Our instincts as human beings are to resist death at all costs. From an evolutionary perspective, this ensures continued reproduction and the preservation of our species. This resistance is arguably also a basic tenet of medicine, with sickness and its sister, death, being the ultimate enemies.
Modern medicine has allowed us to tame and even eradicate a number of diseases, enabling people to live better and longer than ever before.
But how do we contend with it when the end is inevitable, despite our best efforts? People get into medicine ostensibly to save lives. When there is no saving to be done, this can be emotional for patient and provider alike.
“Are the doctors giving up on me?” – Such sentiments are not uncommon among patients and their families when they first begin to discuss the possibility of hospice care. To some, unlikely cures nothing short of miracles are the provision of medicine, and going into hospice is an admission of defeat.
The idea that “nothing more can be done,” however, is a misunderstanding on two fronts. From a practical standpoint, there is almost always more that could be done, be it mechanical ventilation or tube feedings or experimental drug therapies or a myriad number of other invasive and uncomfortable procedures.
But this is often to the detriment of the patient’s quality of life. On the other hand, it may be true that options for curing a disease are limited, but that hardly means hospice care implies abandoning patients. There is more to be done, but rather than ‘giving up’ on patients, hospice medicine simply focuses on different goals. Hospice addresses foremost the desires of the patient: What matters most to you now?
A patient may never have encountered such a question before in the course of their treatment, and so an answer may require thoughtful consideration and discussion. In many, if not most situations, there is enormous potential for treatment to benefit the patient and so short-term desires are sacrificed for the chance to fulfill long-term ones.
Patients’ immediate wishes may be in direct contravention to the course of treatment and so are temporarily staved off.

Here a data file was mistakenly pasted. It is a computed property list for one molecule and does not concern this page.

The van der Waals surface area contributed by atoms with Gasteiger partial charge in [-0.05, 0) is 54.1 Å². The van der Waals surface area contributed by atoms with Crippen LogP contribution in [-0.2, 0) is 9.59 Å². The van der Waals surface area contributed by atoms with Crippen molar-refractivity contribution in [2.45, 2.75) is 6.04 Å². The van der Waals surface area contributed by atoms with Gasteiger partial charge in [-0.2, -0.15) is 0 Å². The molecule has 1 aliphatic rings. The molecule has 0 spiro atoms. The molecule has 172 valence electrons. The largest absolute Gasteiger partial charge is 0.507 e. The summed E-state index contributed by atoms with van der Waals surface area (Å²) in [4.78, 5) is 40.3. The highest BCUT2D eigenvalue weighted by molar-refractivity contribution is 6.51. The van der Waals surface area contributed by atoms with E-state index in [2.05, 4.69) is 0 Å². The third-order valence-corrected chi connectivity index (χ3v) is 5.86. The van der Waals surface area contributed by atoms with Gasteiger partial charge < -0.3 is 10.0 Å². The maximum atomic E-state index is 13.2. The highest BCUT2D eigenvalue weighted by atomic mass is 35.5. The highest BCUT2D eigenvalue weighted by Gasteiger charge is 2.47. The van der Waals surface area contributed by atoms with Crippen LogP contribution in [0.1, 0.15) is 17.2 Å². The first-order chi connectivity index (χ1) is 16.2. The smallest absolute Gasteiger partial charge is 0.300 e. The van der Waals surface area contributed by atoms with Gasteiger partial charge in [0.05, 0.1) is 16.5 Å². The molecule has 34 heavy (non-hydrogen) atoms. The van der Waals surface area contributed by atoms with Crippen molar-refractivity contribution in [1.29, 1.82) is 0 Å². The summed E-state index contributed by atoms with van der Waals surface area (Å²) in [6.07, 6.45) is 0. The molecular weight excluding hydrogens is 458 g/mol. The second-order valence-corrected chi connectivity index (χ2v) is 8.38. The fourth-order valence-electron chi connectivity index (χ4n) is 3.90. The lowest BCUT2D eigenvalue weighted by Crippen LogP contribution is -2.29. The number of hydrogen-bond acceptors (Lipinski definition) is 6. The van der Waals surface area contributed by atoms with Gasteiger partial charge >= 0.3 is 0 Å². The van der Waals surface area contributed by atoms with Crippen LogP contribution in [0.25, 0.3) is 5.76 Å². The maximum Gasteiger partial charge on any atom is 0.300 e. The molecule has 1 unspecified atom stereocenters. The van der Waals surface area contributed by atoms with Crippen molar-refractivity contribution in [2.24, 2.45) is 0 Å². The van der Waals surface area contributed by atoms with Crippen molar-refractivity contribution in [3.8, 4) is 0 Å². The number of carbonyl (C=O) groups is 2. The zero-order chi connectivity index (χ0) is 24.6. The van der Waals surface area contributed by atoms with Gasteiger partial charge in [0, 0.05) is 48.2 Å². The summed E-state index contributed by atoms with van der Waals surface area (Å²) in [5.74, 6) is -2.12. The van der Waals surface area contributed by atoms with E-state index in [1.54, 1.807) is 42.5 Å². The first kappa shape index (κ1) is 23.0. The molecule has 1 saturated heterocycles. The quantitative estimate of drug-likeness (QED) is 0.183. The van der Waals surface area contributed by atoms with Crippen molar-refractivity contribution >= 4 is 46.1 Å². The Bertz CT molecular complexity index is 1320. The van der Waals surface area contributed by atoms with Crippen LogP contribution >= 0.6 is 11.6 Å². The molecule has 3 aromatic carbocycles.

Diabetics are encouraged to control their blood sugar to reduce the likelihood of complications years later. Newly-diagnosed leukemia is treated with aggressive chemotherapy to give the patient the best chance at a future.
Hospice care, however, centres on patients’ well-being in the moment, with the understanding that patients are entitled to the things that bring them comfort.
It might seem strange, then, to think that a nurse would be complicit in fulfilling a terminal lung cancer patient’s desire to smoke. For those who have little experience dealing with hospice, the idea is absurd.
But if a cigarette brings the patient a small measure of contentment, it is not hospice’s role to deny him. The same is true for a drink, or a sweet, or a high-fat meal. To understand hospice requires that one’s entire mentality about health and the healing process shift.
This is equally true for medical personnel in hospice. The approach to care often goes against everything we learned in school; the idea that not all conditions need to be treated, narcotic doses know no bounds, and maintenance medications may be discontinued all fly in the face of the traditional approach to medicine.
Death may be the ultimate, and undefeatable, enemy, but in hospice the tactic is no longer vehement rejection. Asking others to understand and agree to this shift in thinking demands patience on the part of the medical provider. It also implores that all parties involved remember and respect the wishes of the patient.
A primary care provider may well have told a patient that she would be on a statin for the rest of her life. But in hospice, if this is unlikely to have any effect on her ability to pursue those things which matter most to her at that point, there is little justification in requiring her to continue taking the medication.
This does not mean hospice care abandons patients to their fate or attempts to hasten their deaths by withholding medication; patients’ bodies have sustained many changes by the time they reach hospice, and so care and treatment must also change to remain appropriate.
Your hospice patient may be concerned with remaining well enough to eat the foods she loves, or clear-headed enough to speak with family, or pain-free so that she can move about. Numbers and measurements, so often the goal in traditional medicine, now defer to patients’ desires.
Not all patients are candidates for hospice. Medicine still stands against disease and death and for the welfare of humanity. But for those for whom it is appropriate, hospice care can be of great benefit.
To have an open and honest conversation about what they want and what sorts of treatment may help them accomplish this is to respect their autonomy.
Medical providers and patients alike have to accept, whether we like it or not, that in the end death is not to be defeated. Rather than raging against the dying of the light, hospice care encourages the gentle tending of this light and its sustenance in the face of death.
Dr Lisa Ruohoniemi, PharmD., is a Connecticut-based community and long term care pharmacist.
This article was originally published on ehospice International edition.